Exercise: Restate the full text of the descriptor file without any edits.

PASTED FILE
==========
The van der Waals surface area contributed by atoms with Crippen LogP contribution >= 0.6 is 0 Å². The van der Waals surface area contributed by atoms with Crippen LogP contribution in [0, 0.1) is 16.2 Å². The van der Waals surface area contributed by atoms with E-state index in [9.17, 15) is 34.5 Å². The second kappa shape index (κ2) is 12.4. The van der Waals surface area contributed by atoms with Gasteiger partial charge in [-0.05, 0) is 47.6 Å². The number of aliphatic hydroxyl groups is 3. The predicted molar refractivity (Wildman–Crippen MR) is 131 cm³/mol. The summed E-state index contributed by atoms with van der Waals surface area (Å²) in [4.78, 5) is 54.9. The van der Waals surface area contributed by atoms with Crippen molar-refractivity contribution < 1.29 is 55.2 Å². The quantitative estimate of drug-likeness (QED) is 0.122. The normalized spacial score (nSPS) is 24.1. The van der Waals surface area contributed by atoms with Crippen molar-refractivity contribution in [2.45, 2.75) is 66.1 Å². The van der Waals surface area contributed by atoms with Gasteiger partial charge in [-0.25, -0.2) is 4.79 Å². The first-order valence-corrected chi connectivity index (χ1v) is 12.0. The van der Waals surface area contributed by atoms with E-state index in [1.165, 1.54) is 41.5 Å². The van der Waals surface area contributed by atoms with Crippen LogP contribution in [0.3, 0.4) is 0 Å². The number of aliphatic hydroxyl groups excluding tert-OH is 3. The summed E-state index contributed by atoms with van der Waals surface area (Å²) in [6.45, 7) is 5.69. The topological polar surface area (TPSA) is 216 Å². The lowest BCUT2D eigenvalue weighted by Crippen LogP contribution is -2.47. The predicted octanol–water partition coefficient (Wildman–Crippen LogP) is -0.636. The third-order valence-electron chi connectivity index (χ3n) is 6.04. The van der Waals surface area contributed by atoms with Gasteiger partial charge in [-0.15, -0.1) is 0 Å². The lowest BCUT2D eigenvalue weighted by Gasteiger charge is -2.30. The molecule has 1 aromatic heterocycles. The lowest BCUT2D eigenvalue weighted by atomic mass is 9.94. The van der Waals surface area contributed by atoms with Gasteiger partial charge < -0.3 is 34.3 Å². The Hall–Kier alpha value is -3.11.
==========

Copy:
The van der Waals surface area contributed by atoms with Crippen LogP contribution >= 0.6 is 0 Å². The van der Waals surface area contributed by atoms with Crippen LogP contribution in [0, 0.1) is 16.2 Å². The van der Waals surface area contributed by atoms with E-state index in [9.17, 15) is 34.5 Å². The second kappa shape index (κ2) is 12.4. The van der Waals surface area contributed by atoms with Gasteiger partial charge in [-0.05, 0) is 47.6 Å². The number of aliphatic hydroxyl groups is 3. The predicted molar refractivity (Wildman–Crippen MR) is 131 cm³/mol. The summed E-state index contributed by atoms with van der Waals surface area (Å²) in [4.78, 5) is 54.9. The van der Waals surface area contributed by atoms with Crippen molar-refractivity contribution < 1.29 is 55.2 Å². The quantitative estimate of drug-likeness (QED) is 0.122. The normalized spacial score (nSPS) is 24.1. The van der Waals surface area contributed by atoms with Crippen molar-refractivity contribution in [2.45, 2.75) is 66.1 Å². The van der Waals surface area contributed by atoms with Gasteiger partial charge in [-0.25, -0.2) is 4.79 Å². The first-order valence-corrected chi connectivity index (χ1v) is 12.0. The van der Waals surface area contributed by atoms with E-state index in [1.165, 1.54) is 41.5 Å². The van der Waals surface area contributed by atoms with Crippen LogP contribution in [0.3, 0.4) is 0 Å². The number of aliphatic hydroxyl groups excluding tert-OH is 3. The summed E-state index contributed by atoms with van der Waals surface area (Å²) in [6.45, 7) is 5.69. The topological polar surface area (TPSA) is 216 Å². The lowest BCUT2D eigenvalue weighted by Crippen LogP contribution is -2.47. The predicted octanol–water partition coefficient (Wildman–Crippen LogP) is -0.636. The third-order valence-electron chi connectivity index (χ3n) is 6.04. The van der Waals surface area contributed by atoms with Gasteiger partial charge in [-0.15, -0.1) is 0 Å². The lowest BCUT2D eigenvalue weighted by Gasteiger charge is -2.30. The molecule has 1 aromatic heterocycles. The lowest BCUT2D eigenvalue weighted by atomic mass is 9.94. The van der Waals surface area contributed by atoms with Gasteiger partial charge < -0.3 is 34.3 Å². The Hall–Kier alpha value is -3.11.